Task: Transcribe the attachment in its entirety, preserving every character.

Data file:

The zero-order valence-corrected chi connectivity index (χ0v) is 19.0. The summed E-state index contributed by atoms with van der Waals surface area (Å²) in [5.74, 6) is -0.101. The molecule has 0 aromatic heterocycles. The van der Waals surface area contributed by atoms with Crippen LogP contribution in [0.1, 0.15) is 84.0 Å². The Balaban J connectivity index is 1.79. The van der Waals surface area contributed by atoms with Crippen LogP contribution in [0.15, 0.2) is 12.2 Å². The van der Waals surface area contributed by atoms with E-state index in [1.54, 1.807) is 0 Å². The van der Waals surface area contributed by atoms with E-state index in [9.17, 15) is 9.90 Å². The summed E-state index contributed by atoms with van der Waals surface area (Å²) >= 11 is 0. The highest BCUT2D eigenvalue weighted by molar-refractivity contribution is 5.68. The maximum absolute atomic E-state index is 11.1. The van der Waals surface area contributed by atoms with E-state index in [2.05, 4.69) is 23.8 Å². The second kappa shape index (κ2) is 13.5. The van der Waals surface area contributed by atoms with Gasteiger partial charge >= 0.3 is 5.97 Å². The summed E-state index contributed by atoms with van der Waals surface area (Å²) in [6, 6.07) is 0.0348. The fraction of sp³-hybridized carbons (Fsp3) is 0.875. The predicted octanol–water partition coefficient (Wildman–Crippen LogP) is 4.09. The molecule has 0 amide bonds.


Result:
The zero-order valence-corrected chi connectivity index (χ0v) is 19.0. The summed E-state index contributed by atoms with van der Waals surface area (Å²) in [5.74, 6) is -0.101. The molecule has 0 aromatic heterocycles. The van der Waals surface area contributed by atoms with Crippen LogP contribution in [0.1, 0.15) is 84.0 Å². The Balaban J connectivity index is 1.79. The van der Waals surface area contributed by atoms with Crippen LogP contribution in [0.15, 0.2) is 12.2 Å². The van der Waals surface area contributed by atoms with E-state index in [1.54, 1.807) is 0 Å². The van der Waals surface area contributed by atoms with E-state index in [9.17, 15) is 9.90 Å². The summed E-state index contributed by atoms with van der Waals surface area (Å²) >= 11 is 0. The highest BCUT2D eigenvalue weighted by molar-refractivity contribution is 5.68. The maximum absolute atomic E-state index is 11.1. The van der Waals surface area contributed by atoms with E-state index in [2.05, 4.69) is 23.8 Å². The second kappa shape index (κ2) is 13.5. The van der Waals surface area contributed by atoms with Gasteiger partial charge >= 0.3 is 5.97 Å². The summed E-state index contributed by atoms with van der Waals surface area (Å²) in [6, 6.07) is 0.0348. The fraction of sp³-hybridized carbons (Fsp3) is 0.875. The predicted octanol–water partition coefficient (Wildman–Crippen LogP) is 4.09. The molecule has 0 amide bonds.